for abuse by gangs of older men in Rotherham and Rochdale,
where in those cases the authorities were condemned for failing to aid those
girls from troubled backgrounds. This is a stark contrast to the suspended
sentence given to a deputy head who “fails to see something unhealthy in a
troubled 16-year-old’s adoration.” Why
was the perpetrator, in this case, not dealt with in a similar way?
Julie Bindel’s article highlights this situation in a
climate of victim-blaming culture that has been around since the 1980’s.
Arguably, the culture has been going on for even longer; Bindel’s examples
begin in the 80’s and end with her most recent example of Bob Bellew in April
2014. She appears to suggest that the culture of blaming the victim is nothing
new, and the fact that the case of Stuart Kerner was decided by a female judge
apparently did very little to break the trend.
Bindel has been criticised for this point by some of the
people who read the article, as the examples she gives are of rape, sexual
abuse and sexual assault – none of which are the specific offence that Kerner
has been convicted for. She is also criticised for failing to recognise that
the judge would have reached her decision by examining the facts of the case,
and deciding it on their merits. On the former criticism, we would argue that
in all of those situations, there is a culture of blaming the victim, and there
are many cases every year where this happens. On the latter, while we recognise
that the judge decided the case on its merits, we would still challenge the
disparity between the nature of the crime and the sentence received.
Responsibility for the Perpetrator
Judge Greenberg commented that it was an “emotionally
vulnerable” time for Stuart Kerner. The
emotional vulnerability she refers to is that Kerner’s wife had a difficult
pregnancy, and had miscarried on the week he had sex with his student.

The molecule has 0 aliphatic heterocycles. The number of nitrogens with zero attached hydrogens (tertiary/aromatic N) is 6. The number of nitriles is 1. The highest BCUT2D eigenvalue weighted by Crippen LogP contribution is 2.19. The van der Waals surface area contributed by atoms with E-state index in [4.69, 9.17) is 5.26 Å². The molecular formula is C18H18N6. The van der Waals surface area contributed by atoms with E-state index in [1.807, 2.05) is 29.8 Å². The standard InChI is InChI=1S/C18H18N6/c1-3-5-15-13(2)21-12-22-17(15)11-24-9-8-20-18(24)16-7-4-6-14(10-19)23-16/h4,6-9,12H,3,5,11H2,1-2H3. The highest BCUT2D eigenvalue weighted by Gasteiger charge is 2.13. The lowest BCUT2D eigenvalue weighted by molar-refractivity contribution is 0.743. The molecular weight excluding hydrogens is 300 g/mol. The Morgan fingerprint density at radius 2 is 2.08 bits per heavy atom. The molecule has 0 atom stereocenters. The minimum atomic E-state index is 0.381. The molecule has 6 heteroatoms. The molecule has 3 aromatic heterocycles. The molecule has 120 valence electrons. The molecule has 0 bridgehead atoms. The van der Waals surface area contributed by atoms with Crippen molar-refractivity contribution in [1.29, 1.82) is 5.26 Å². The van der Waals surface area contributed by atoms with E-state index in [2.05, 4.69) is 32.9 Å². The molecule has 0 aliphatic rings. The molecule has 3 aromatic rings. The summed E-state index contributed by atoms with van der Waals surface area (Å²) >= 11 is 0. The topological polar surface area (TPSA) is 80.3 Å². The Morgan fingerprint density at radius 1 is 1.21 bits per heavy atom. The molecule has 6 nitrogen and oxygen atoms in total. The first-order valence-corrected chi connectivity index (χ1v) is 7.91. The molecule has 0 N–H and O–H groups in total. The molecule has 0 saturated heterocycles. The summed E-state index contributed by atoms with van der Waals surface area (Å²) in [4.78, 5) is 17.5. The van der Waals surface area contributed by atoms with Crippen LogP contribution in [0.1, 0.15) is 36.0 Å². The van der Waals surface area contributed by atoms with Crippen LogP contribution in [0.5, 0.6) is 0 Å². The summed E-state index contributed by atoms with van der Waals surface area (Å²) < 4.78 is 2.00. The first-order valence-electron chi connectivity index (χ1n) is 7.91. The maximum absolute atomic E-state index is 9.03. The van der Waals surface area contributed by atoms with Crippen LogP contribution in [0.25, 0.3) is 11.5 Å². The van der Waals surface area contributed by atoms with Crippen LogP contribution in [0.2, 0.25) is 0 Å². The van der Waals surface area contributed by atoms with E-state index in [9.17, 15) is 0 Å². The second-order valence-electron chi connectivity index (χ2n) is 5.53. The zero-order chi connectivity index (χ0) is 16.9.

This is a situation where the judgement was made on the
merits of the case, and Judge Greenberg is within her rights to reduce the
sentence on whatever grounds she wishes – paying heed to the possibility that
she may be challenged on it. Her
opinion gives rise to the notion that it was the student who groomed Kerner –
despite the fact that the student could not legally do so, and despite Kerner’s
breach of both the law and his responsibility as a teacher.
It is a solid fact that Stuart Kerner was in clear breach of
the law and his responsibility. It is less clear how Joanna Greenberg QC
arrived at the conclusion that his student had groomed him. While she
recognises that Kerner failed to act with the responsibly and restraint expect
of him, she has received harsh criticism for the sentence being too lenient,
and her judgement appears to be blaming the victim for the crime.
This highlights the wider issue of how the legal system
perceives and deals with cases such as this. Too often, there is an
ill-proportioned amount of blame and responsibility put on the victims of sex
crimes, and not enough consideration for the fact that the perpetrators have
broken the law. This creates an environment where the laws designed to protect
people from sex crimes can be creatively interpreted, poorly applied and in
some cases almost completely ignored. How, then, can it be said that the law
protects victims of such crimes?
The situation with Stuart Kerner ought to serve as a
cautionary tale. His student appears to have conducted herself in a manner that
was conducive to Kerner committing the crime – yet the law says that the
responsibility for her safety and his actions fall squarely on Kerner’s
shoulders. Having avoided a custodial sentence, and being on a suspended
sentence for eighteen months, we might wonder if anything has been learned from
this at all.
After some research, we have not been able to find any
information relating to how Bexleyheath
Academy – Kerner’s former
school – handled the matter. All we can say for certain at this time is that
Kerner was charged in August 2013 during the summer holidays.